Energy is essential to the functioning of drinking water distribution and sanitation services. It is a critical input that has a significant impact on the costs of providing these services. This has an even greater incidence when supply prices are high in many areas, as is currently the case. Energy accounts for between 5% and 30% of total operating costs and can be as much as 40% on occasion.
Any improvements in energy efficiency, achieved through water savings, energy savings or process improvements, translate directly into lower costs and increased economic efficiency.
An energy efficiency plan, based on a study or diagnosis, is vital to achieve energy efficiency in an organization. "However, it is also essential to have an Energy Optimization Plan to ensure continuous improvement," says José Antonio Martínez, a Water Specialist at Idrica.
The importance of this Optimization Plan lies in the fact that many energy efficiency initiatives are implemented in isolation and are therefore not sustained over time. Thus, the benefits obtained from an energy efficiency plan, such as the reduction of costs and greenhouse gas emissions, prove to be temporary and, in many cases, short-lived. Therefore, it is vital to introduce protocols and methodologies that guarantee that any initial energy efficiency gains are sustained permanently and continuously. This is why it is fundamental to implement an Energy Optimization Plan.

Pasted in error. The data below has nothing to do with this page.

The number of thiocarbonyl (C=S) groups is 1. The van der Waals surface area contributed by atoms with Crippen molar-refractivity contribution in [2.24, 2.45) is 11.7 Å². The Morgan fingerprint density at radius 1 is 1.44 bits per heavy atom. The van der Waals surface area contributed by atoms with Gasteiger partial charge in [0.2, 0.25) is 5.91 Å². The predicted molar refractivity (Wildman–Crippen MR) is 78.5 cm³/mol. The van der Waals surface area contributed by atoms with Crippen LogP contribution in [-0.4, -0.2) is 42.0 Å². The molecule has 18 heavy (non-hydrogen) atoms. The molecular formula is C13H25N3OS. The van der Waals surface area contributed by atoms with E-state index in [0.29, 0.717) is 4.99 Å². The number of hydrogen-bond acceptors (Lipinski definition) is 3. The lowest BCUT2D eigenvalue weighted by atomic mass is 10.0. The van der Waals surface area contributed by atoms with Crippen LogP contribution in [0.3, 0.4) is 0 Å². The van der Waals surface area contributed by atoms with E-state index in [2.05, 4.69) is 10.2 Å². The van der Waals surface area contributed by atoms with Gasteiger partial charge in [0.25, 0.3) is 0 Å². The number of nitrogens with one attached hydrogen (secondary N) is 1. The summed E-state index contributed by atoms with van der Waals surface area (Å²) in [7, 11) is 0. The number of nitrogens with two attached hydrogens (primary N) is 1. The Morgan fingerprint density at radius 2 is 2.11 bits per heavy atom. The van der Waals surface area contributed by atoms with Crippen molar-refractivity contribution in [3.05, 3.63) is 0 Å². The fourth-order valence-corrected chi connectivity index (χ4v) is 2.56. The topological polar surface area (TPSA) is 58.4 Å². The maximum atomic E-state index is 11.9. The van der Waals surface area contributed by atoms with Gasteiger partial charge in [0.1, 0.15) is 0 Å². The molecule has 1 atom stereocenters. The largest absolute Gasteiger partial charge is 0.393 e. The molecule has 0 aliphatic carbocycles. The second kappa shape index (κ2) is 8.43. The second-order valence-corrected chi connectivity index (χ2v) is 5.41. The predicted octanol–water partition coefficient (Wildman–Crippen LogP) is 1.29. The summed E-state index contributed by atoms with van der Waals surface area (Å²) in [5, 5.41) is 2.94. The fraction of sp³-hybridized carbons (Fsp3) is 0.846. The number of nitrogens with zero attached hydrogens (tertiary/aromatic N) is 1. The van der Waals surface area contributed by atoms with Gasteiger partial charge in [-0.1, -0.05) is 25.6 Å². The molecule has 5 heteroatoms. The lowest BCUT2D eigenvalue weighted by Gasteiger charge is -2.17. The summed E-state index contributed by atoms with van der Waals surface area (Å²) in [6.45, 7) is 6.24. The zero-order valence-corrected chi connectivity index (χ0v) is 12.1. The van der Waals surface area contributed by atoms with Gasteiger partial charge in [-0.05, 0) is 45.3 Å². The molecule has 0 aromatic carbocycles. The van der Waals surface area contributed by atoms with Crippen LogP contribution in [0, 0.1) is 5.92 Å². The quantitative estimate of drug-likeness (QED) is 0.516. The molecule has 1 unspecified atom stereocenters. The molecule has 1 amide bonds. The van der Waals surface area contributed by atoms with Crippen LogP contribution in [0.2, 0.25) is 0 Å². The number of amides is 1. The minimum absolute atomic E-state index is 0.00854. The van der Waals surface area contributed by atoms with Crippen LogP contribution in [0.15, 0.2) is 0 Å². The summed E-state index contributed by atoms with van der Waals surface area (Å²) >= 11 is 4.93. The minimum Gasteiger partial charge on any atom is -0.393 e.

Six implementation stages
The first stage of an Energy Optimization Plan involves collecting basic information. This means the energy data that will condition the analysis of the Energy Optimization Plan's objectives must be recorded and systematized.
The second stage consists of processing and analyzing the information collected to categorize and sort all the data. Here, computer tools are used to group data, digitalize documents and adapt formats. Based on the information obtained, the facility must be analyzed to identify the energy consumption processes and their relevance so as to generate a quantitative ranking. This data is then used to "define a strategy for the field work, emphasizing the areas that are most relevant from an energy point of view," Martínez pointed out.
The third stage focuses on data collection and measurements. It requires a field campaign to measure electrical and hydraulic parameters in order to calculate the losses and energy balance of the facility equipment included in the Energy Optimization Plan.
This data can be used to ascertain where there is potential for significant savings and to generate the corresponding improvement proposals. Measurements must focus on setting the baseline for the processes and the facility as a whole. This phase is key, as "correct parameter measurements will determine how good or bad the results are", the Idrica expert pointed out.
Energy diagnosis is at the core of the fourth stage, and includes assessments of the infrastructure's energy efficiency, based on previously obtained data, such as the calculation of the losses to obtain the specific balances in each system, and of the energy indicators and their statistical analysis, as well as the drafting of the energy balances, and the analysis of O&M practices.